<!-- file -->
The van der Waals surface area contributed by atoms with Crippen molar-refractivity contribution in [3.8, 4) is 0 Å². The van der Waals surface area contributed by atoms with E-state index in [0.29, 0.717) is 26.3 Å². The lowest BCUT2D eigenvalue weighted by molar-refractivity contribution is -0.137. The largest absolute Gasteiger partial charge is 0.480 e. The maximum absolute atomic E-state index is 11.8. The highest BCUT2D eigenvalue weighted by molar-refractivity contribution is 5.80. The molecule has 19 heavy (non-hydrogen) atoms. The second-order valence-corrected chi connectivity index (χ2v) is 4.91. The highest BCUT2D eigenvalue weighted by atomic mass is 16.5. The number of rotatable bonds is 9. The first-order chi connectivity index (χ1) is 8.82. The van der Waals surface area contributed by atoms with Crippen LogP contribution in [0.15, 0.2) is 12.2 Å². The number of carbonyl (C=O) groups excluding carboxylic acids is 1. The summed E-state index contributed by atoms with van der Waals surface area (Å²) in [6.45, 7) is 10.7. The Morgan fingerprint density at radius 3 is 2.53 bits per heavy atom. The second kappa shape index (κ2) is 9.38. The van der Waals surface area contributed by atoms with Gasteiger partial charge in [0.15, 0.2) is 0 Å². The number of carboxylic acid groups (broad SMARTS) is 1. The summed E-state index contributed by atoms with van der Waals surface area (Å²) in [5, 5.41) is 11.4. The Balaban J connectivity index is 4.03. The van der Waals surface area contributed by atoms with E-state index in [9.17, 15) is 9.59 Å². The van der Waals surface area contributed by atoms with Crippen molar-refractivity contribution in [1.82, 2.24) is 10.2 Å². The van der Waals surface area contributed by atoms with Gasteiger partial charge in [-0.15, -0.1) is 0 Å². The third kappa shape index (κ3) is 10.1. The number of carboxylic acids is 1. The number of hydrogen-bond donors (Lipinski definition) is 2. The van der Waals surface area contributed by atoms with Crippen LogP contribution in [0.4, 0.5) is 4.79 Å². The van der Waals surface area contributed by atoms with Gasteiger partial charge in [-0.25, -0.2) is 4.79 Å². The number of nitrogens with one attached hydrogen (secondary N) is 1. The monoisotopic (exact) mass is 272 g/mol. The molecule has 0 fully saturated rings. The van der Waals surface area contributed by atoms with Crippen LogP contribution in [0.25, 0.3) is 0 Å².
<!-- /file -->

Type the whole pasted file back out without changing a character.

The van der Waals surface area contributed by atoms with Crippen molar-refractivity contribution in [3.8, 4) is 0 Å². The van der Waals surface area contributed by atoms with E-state index in [0.29, 0.717) is 26.3 Å². The lowest BCUT2D eigenvalue weighted by molar-refractivity contribution is -0.137. The largest absolute Gasteiger partial charge is 0.480 e. The maximum absolute atomic E-state index is 11.8. The highest BCUT2D eigenvalue weighted by molar-refractivity contribution is 5.80. The molecule has 19 heavy (non-hydrogen) atoms. The second-order valence-corrected chi connectivity index (χ2v) is 4.91. The highest BCUT2D eigenvalue weighted by atomic mass is 16.5. The number of rotatable bonds is 9. The first-order chi connectivity index (χ1) is 8.82. The van der Waals surface area contributed by atoms with Crippen LogP contribution in [0.15, 0.2) is 12.2 Å². The number of carbonyl (C=O) groups excluding carboxylic acids is 1. The summed E-state index contributed by atoms with van der Waals surface area (Å²) in [6.45, 7) is 10.7. The Morgan fingerprint density at radius 3 is 2.53 bits per heavy atom. The second kappa shape index (κ2) is 9.38. The van der Waals surface area contributed by atoms with Gasteiger partial charge in [0.15, 0.2) is 0 Å². The number of carboxylic acid groups (broad SMARTS) is 1. The summed E-state index contributed by atoms with van der Waals surface area (Å²) in [5, 5.41) is 11.4. The Balaban J connectivity index is 4.03. The van der Waals surface area contributed by atoms with E-state index in [9.17, 15) is 9.59 Å². The van der Waals surface area contributed by atoms with Crippen molar-refractivity contribution in [1.82, 2.24) is 10.2 Å². The van der Waals surface area contributed by atoms with Gasteiger partial charge in [-0.15, -0.1) is 0 Å². The third kappa shape index (κ3) is 10.1. The number of carboxylic acids is 1. The number of hydrogen-bond donors (Lipinski definition) is 2. The van der Waals surface area contributed by atoms with Crippen LogP contribution in [0.4, 0.5) is 4.79 Å². The van der Waals surface area contributed by atoms with Gasteiger partial charge in [-0.25, -0.2) is 4.79 Å². The number of nitrogens with one attached hydrogen (secondary N) is 1. The monoisotopic (exact) mass is 272 g/mol. The molecule has 0 fully saturated rings. The van der Waals surface area contributed by atoms with Crippen LogP contribution in [0.25, 0.3) is 0 Å².